Friday, August 15, 2008

CHRONICLES OF THE LIFE AND DEATH OF A GOLD FISH ...

Gold fish have always been part of the pet family, wether they live with us inside in an aquarium or outside in the wild in one of our ponds. I had several gold fish when I was a kid but do not recall what happened to them. I remember catching a 'mene' (tiny wild fish) that I brought back home and survived 2 years in a fish bowl in the kitchen, well fed with breadcrumbs by my mom. We now have several gold fish in our ponds. We once bought 6 of them at the pet shop for $1.99 and gave them a new home. Some died during winter, some others survived and multiplied themselves. We usually have a good population, black ones, multicolored ones, orange ones and even a few kois among them.

Earlier in the month, this particular gold fish started acting abnormal in the small pond, not swimming much and breathing very rapidly. As usual, here in the family, whenever an animal is not acting itself, we immediately go in the "emergency" state and do all that can be done to make it feel better. So, we took it out of the water, placed it in a bowl with fresh water and it seemed to be doing better, treating it with fish medicine. We returned it to the pond after a couple of days of quarantine and we thought he was fine...

Yesterday morning, unfortunately, we found it floating on the water between water lily leaves. Always a sad image to see an aquatic creature unable to swim or breathe under water. It was dead...

We were about to dispose of it the same way we do with dead birds or mice we find or other little creatures, we were going to burry it in our pet cemetary, under the big oak tree. But Ulysse had a flashback about Mexico... Our friend Jay, who has been spending his winters in the Yucatan for the past 20 years is a serious fisherman who does very artistic fish prints of his daily catches on natural fiber paper.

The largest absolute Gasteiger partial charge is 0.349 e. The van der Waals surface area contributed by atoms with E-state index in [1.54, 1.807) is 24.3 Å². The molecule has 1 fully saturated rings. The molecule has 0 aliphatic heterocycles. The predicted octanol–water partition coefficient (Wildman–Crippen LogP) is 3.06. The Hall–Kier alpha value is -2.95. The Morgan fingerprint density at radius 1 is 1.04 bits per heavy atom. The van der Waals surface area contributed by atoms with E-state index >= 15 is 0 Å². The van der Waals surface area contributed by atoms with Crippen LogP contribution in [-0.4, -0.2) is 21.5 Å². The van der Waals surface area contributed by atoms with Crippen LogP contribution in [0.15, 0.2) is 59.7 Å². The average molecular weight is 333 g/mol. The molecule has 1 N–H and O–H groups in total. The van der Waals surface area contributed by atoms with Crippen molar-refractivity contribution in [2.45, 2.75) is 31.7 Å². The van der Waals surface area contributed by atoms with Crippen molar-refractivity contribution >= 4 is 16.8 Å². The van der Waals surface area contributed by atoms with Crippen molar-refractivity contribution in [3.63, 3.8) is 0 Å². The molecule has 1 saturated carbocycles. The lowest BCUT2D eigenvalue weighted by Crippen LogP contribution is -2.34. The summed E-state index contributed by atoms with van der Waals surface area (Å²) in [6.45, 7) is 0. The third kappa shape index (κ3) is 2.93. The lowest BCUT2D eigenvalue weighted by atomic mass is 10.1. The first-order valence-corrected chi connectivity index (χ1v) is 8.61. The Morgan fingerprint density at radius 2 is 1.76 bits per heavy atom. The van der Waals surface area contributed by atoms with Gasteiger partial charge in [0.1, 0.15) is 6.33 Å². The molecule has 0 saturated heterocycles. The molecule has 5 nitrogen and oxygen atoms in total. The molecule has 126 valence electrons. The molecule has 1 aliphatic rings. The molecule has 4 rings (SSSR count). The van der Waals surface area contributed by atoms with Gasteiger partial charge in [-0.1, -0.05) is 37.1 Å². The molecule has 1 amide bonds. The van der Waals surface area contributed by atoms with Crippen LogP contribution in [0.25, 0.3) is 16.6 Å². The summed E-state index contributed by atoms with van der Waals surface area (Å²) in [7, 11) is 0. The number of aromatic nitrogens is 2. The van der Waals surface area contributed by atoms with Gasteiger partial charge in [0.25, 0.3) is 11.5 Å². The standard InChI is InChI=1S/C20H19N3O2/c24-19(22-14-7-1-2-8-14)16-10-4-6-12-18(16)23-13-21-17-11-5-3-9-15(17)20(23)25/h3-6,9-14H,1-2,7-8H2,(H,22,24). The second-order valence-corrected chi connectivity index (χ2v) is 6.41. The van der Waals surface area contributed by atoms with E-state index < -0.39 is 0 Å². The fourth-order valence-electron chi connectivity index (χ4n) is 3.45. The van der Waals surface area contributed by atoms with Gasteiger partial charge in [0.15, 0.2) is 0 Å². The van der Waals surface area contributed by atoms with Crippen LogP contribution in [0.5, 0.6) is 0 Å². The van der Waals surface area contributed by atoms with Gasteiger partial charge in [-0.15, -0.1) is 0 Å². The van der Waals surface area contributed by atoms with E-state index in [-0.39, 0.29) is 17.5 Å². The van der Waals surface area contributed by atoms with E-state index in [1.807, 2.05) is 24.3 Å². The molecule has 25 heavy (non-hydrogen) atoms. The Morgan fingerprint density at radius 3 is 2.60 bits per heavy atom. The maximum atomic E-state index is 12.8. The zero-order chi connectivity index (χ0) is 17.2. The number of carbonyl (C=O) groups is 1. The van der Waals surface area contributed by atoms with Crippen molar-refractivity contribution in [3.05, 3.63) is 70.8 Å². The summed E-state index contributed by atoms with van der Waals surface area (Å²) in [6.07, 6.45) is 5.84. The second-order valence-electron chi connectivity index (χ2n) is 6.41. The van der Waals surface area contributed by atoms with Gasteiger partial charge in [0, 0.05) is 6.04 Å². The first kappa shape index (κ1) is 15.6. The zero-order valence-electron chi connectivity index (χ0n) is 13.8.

It is kinda strange, I know, taking a dead fish, covering it with paint and pressing paper on it to make a print. It is smelly and hard to handle. But believe it or not, it is a kind of art Japanese people have been doing for a long time. Gyotaku, 魚拓 (japanese from gyo "fish" + taku "rubbing") is a traditional form of japanese fish printing, dating from the mid 1800s, a form of nature printing used by fishermen to record their catches.

Ulysse and I did our printing outside and made several versions. It started raining, so we took all the prints inside to let them dry. Once dried up, we chose our favorite and painted a realistic eye on it. We really enjoyed doing this primitive kind of art. We had to act quickly and the results depended more on the interaction of fish with paper rather than on us, so the results were all quite different.

Now, Goldy rests in peace and is immortalized on a piece of paper framed on a special spot in my studio.

The end ...

2 comments:

Kim Mailhot said...

This is a sweet story Lulu ! What wonderful lessons about loving and appreciating nature you are teaching your son. He won't forget what happened to his fish, that's for sure !
Cheers,
Kim

Susan said...

I love this post. You will always remember the life of this little fish. Very nice memorial.